Much behaviourist experimentation is undertaken with animals and generalised. In educational settings, behaviourism implies the dominance of the teacher, as in behaviour modification programmes. It can, however, be applied to an understanding of unintended learning.

Classical condiioning is the process of reflex learning-investigated by Pavlov-through which an unconditioned stimulus (e.g. food) which produces an unconditioned response (salivation) is presented together with a conditioned stimulus (a bell), such that the salivation is eventually produced on the presentation of the conditioned stimulus alone, thus becoming a conditioned response. Such associations can be chained and generalised (for better of for worse): thus "smell of baking" associates with "kitchen at home in childhood" associates with "love and care". (Smell creates potent conditioning because of the way it is perceived by the brain.) But "sitting at a desk" associates with "classroom at school" and hence perhaps with "humiliation and failure"...

Behaviorism as a movement in psychology appeared in 1913 when John Broadus Watson published the classic article 'Psychology as the behaviorist views it'. Watson believed that all individual differences in behavior were due to different experiences of learning. Watson proposed that the process of classical conditioning (based on Pavlov's observations) was able to explain all aspects of human psychology. Everything from speech to emotional responses were simply patterns of stimulus and response. Watson denied completely the existence of the mind or consciousness.

Ivan Pavlov showed that classical conditioning applied to animals. Did it also apply to humans? In a famous (though ethically dubious) experiment Watson and Raynor (1920) showed that it did "Little Albert" was a 9-month-old infant who was tested on his reactions to various stimuli. He was shown a white rat, a rabbit, a monkey and various masks. Albert described as "on the whole stolid and unemotional" showed no fear of any of these stimuli. However what did startle him and cause him to be afraid was if a hammer was struck against a steel bar behind his head. The sudden loud noise would cause "little Albert to burst into tears.

When "Little Albert" was just over 11 months old the white rat was presented and seconds later the hammer was struck against the steel bar. This was done 7 times over the next 7 weeks and each time "little Albert" burst into tears. By now "little Albert only had to see the rat and he immediately showed every sign of fear. He would cry (whether or not the hammer was hit against the steel bar) and he would attempt to crawl away. Watson and Raynor had shown that classical conditioning could be used to create a phobia. A phobia is an irrational fear, i.e. a fear that is out of proportion to the danger. Over the next few weeks and months "Little Albert" was observed and 10 days after conditioning his fear of the rat was much less marked. This dying out of a learned response is called extinction. However even after a full month it was still evident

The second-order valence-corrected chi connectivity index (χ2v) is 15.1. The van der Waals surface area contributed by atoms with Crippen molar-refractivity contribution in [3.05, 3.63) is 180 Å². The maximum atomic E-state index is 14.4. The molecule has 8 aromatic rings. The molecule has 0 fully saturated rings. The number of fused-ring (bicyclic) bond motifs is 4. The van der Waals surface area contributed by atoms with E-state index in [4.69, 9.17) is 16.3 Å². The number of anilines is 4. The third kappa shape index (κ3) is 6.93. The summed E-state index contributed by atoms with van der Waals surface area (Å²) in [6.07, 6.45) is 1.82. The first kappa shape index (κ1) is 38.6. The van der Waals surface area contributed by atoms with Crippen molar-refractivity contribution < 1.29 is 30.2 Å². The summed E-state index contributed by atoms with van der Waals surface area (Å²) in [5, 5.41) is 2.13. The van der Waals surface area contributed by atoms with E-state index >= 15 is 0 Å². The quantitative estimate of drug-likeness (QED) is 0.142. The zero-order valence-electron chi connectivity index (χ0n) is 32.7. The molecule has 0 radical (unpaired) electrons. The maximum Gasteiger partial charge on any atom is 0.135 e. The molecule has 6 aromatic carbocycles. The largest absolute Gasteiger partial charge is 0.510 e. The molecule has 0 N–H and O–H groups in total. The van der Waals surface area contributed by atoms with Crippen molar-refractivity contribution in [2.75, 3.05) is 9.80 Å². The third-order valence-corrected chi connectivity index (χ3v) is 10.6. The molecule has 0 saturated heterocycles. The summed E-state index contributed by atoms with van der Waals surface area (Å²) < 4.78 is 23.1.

If, when an organism emits a behaviour (does something), the consequences of that behaviour are reinforcing, it is more likely to emit (do) it again. What counts as reinforcement, of course, is based on the evidence of the repeated behaviour, which makes the whole argument rather circular.

Learning is really about the increased probability of a behaviour based on reinforcement which has taken place in the past, so that the antecedents of the new behaviour include the consequences of previous behaviour.

The theory of B.F. Skinner is based upon the idea that learning is a function of change in overt behavior. Changes in behavior are the result of an individual's response to events (stimuli) that occur in the environment. A response produces a consequence such as defining a word, hitting a ball, or solving a math problem. When a particular Stimulus-Response (S-R) pattern is reinforced (rewarded), the individual is conditioned to respond. The distinctive characteristic of operant conditioning relative to previous forms of behaviorism (e.g., Thorndike, Hull) is that the organism can emit responses instead of only eliciting response due to an external stimulus.

Reinforcement is the key element in Skinner's S-R theory. A reinforcer is anything that strengthens the desired response. It could be verbal praise, a good grade or a feeling of increased accomplishment or satisfaction. The theory also covers negative reinforcers -- any stimulus that results in the increased frequency of a response when it is withdrawn (different from adversive stimuli -- punishment -- which result in reduced responses). A great deal of attention was given to schedules of reinforcement (e.g. interval versus ratio) and their effects on establishing and maintaining behavior.